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07 February 2014

What Happened?
Generally a drier week than last week as seen in the recorded rainfall for the seven northern regions, but Omaheke is the glaring exception. Official rainfall data from Gobabis indicate rain on almost every day for the past seven days, but reports from the district indicate rainfall in excess of 150mm. Very heavy falls were also recorded in the Hereroland East and Bushmanland areas of Omaheke and Otjozondjupa regions respectively.
The synoptic pattern developed from a typical Atlantic High cum Interior Low during the weekend to a very complex pattern early this week. The high pressure cell of the South Atlantic was where it is supposed to be, with a prominent, dry influence on the western half of Namibia, leading to overall drier conditions.

However, a weak low pressure area formed in the southern part of the Mozambican Channel, in relatively close proximity to a secondary high pressure cell about 1000km south east of Madagascar. Two more, slightly stronger, low pressure cells developed due east of Madagascar, adding to the complexity of the airflow from the Indian Ocean, across central Africa, all the way down in a broad swathe to the central plateau of South Africa. Namibia, lying on the western fringe of this massive southward circulation, received rain in its eastern parts.
The combination of the migrating Atlantic High, the secondary high south of Madagascar, the weak low pressure cell, and the two prominent low pressure cells in the Indian Ocean lead to a strong zonal airflow from east to west entering the continent more or less over the Mozambique Tanzania border, covering the entire DRC and curving southward across Angola and Zambia. The main pathway crossed over Botswana, taking the moisture far south into South Africa.
In the upper layers, between 35,000 and 45,000 feet was a strong anti-cyclonic circulation with its core situated where the Sashi meets the Limpopo. This huge circulating wheel brought the moisture in the middle layers, present over western Zambia and Botswana, into Namibian airspace. Early in the week, this displacement of the equatorial low could be observed in the very low cloud base below 7000 feet. All in all, favourable conditions for the eastern half of Namibia.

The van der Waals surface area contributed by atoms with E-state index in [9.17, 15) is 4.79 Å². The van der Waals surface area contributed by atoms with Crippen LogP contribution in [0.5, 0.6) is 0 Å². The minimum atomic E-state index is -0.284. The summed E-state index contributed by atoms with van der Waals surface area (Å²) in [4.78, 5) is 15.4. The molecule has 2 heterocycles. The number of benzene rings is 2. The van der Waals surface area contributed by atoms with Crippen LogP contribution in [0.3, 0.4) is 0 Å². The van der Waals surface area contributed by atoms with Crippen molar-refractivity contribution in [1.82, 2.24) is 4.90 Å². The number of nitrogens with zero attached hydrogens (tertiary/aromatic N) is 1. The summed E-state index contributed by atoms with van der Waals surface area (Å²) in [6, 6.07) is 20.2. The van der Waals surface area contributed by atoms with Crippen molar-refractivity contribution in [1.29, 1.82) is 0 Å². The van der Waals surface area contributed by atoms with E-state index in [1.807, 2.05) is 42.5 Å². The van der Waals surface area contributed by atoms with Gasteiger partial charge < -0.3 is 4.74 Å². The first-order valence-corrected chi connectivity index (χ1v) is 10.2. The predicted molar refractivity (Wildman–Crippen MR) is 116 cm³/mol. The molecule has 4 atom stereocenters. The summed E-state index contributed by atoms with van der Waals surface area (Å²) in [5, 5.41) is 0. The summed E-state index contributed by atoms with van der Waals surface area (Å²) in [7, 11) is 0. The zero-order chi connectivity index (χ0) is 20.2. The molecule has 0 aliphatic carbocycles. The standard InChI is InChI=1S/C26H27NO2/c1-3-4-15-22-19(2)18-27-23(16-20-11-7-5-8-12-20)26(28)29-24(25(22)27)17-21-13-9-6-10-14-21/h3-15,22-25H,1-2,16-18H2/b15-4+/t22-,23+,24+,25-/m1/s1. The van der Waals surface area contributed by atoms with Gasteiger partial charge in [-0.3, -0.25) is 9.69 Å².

By the end of the week, the upper level anti-cyclonic circulation has shifted to the east, present over central Botswana, but the influence of the approaching Atlantic High was too strong to allow significant westward expansion of the equatorial low.

What’s Coming?
As the Atlantic High follows its predetermined route from west to east over the weekend, it clears Namibian skies of moisture in all levels of the atmosphere but as it slips past the southern Cape, it again becomes the engine that drives the anti-cyclonic circulation over the subcontinent. Coupled with the continuing strong zonal flow from the Indian Ocean across central Africa, rainfall prospects improve again by Monday. Varying intensities are indicated for most of next week for most of the country.
A visible anomaly, (also present this week) is the influence of the Atlantic High over the central Angolan plateau. As the airmass above southern Africa rotates anti-clockwise, it advects moisture across Namibia but from the north east, i.e. the source is Zambia, and not central Angola as is customary this time of the year. The northern extremes of the South Atlantic High opposes the circulation from the Gulf of Guinea, leading to drier conditions in central Angola, with a marked impact on southward circulation. All forecasts indicate improved rainfall prospects for the entire country, starting on Monday and continuing throughout the week.

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